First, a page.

7-inch Eden Tab launches in Japan this weekend, could become the Xiaomi tablet

For those who've been keeping an eye on Xiaomi CEO Lei Jun, you should already know that after the Xiaomi Phone's successful launches (most recently in collaboration with China Telecom), the man's been pondering over whether the Chinese tablet market is worth tapping into. Funnily enough, it turned out that during CES, Kingsoft's Japanese subsidiary Mobile In Style announced the 7-inch Eden Tab, which just so happened to be co-developed by Xiaomi and shares the same ODM, Inventec, as the Xiaomi Phone. This is no surprise considering Lei Jun also chairs both Xiaomi and Kingsoft, and the two companies have announced partnerships before; though it doesn't seem like this tablet uses the former's MIUI software. Read on to find out more.

The Android Gingerbread-powered Eden Tab -- due to be upgraded to Ice Cream Sandwich at some point -- packs a 1.2GHz Samsung S5PC210 chip, 1GB LPDDR2 RAM, 16GB of eMMC storage, a 1,280 x 800 LCD and dual-mic. Expansion-wise you get microSD, micro-USB and HDMI mini. Of course, cameras are a given these days: there's an eight-megapixel imager with flash on the back, along with a two-megapixel one in front of you. All of this comes in a package at 330g heavy and 10.4mm thick, which just about beats the Galaxy Tab 2 that came out last week; though the latter's 4,000mAh battery does have 150mAh more than the former's.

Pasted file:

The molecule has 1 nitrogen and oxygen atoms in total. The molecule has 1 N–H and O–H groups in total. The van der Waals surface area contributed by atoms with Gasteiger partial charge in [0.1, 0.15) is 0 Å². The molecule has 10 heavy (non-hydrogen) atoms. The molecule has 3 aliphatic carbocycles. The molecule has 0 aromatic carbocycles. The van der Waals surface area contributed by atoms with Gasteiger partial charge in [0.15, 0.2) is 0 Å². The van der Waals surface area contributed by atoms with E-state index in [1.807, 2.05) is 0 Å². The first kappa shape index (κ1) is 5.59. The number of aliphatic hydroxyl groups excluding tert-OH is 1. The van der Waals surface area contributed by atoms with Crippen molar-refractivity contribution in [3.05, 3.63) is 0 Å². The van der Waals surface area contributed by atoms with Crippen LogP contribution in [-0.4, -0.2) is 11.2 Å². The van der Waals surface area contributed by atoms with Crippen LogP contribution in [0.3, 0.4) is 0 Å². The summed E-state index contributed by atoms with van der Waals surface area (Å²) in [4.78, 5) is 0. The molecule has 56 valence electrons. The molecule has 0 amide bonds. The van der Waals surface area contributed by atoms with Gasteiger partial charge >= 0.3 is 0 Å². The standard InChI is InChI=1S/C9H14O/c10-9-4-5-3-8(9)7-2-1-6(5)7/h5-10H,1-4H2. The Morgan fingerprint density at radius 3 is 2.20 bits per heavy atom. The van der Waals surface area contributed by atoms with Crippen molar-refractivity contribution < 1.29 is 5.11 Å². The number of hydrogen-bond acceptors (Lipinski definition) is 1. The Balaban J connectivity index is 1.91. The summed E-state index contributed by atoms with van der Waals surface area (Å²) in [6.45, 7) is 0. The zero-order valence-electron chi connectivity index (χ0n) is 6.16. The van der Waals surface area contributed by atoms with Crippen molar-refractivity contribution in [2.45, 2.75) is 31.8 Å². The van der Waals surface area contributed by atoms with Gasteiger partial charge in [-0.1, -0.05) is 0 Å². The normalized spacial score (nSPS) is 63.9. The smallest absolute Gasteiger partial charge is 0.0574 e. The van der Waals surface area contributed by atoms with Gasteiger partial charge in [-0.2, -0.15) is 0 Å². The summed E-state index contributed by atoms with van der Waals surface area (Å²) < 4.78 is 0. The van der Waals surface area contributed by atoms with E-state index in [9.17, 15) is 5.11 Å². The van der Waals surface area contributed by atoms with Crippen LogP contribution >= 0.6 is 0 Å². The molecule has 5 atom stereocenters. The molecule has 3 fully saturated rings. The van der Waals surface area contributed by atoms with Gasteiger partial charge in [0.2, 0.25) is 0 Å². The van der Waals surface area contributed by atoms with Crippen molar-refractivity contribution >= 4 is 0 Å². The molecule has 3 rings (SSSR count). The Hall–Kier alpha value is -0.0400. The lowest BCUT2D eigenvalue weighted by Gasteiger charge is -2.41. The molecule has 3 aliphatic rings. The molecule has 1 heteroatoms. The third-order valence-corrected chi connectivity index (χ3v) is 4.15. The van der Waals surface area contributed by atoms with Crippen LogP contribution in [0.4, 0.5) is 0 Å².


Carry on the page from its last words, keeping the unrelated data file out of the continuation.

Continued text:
But here's the best bit: Mobile In Style has recently announced that the WiFi version of the Eden Tab will be available for 29,800 yen ($370) starting this Saturday, and it's already accepting pre-orders with a color choice of black, white and pink. To complement its rigorous test claims (pictured below, including a 45-second water immersion test), there's also a 14-day money-back guarantee. Need built-in 3G? Well, you'll have to wait until late April. As to whether China will also get this tablet under the Xiaomi brand, Lei Jun told us personally that he's still not sure, as he'll need to see how things go in Japan first. Alternatively, diehard Xiaomi fans can simply bug Mr. Lei via weibo.